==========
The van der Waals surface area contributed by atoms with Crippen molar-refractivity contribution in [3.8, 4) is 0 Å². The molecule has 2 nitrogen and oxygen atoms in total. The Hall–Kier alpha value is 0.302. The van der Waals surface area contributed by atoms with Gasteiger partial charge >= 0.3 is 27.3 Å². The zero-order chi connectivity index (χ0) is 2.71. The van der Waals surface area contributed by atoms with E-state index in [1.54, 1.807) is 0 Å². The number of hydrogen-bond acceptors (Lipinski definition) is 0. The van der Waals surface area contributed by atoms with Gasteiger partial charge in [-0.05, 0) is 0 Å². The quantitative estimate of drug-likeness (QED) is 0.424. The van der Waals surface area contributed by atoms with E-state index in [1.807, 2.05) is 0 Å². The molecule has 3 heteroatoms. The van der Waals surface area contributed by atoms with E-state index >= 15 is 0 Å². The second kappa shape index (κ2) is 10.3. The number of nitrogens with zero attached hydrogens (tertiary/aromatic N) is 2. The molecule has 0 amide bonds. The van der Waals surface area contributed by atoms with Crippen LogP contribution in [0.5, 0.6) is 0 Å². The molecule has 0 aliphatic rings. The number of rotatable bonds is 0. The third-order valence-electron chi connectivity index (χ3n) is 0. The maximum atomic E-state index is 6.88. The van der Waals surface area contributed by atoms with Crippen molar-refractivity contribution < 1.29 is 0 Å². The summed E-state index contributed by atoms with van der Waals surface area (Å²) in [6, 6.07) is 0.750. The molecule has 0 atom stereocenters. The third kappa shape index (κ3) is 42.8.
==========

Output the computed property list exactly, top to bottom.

The van der Waals surface area contributed by atoms with Crippen molar-refractivity contribution in [3.8, 4) is 0 Å². The molecule has 2 nitrogen and oxygen atoms in total. The Hall–Kier alpha value is 0.302. The van der Waals surface area contributed by atoms with Gasteiger partial charge >= 0.3 is 27.3 Å². The zero-order chi connectivity index (χ0) is 2.71. The van der Waals surface area contributed by atoms with E-state index in [1.54, 1.807) is 0 Å². The number of hydrogen-bond acceptors (Lipinski definition) is 0. The van der Waals surface area contributed by atoms with Gasteiger partial charge in [-0.05, 0) is 0 Å². The quantitative estimate of drug-likeness (QED) is 0.424. The van der Waals surface area contributed by atoms with E-state index in [1.807, 2.05) is 0 Å². The molecule has 3 heteroatoms. The van der Waals surface area contributed by atoms with E-state index >= 15 is 0 Å². The second kappa shape index (κ2) is 10.3. The number of nitrogens with zero attached hydrogens (tertiary/aromatic N) is 2. The molecule has 0 amide bonds. The van der Waals surface area contributed by atoms with Crippen LogP contribution in [0.5, 0.6) is 0 Å². The molecule has 0 aliphatic rings. The number of rotatable bonds is 0. The third-order valence-electron chi connectivity index (χ3n) is 0. The maximum atomic E-state index is 6.88. The van der Waals surface area contributed by atoms with Crippen molar-refractivity contribution < 1.29 is 0 Å². The summed E-state index contributed by atoms with van der Waals surface area (Å²) in [6, 6.07) is 0.750. The molecule has 0 atom stereocenters. The third kappa shape index (κ3) is 42.8.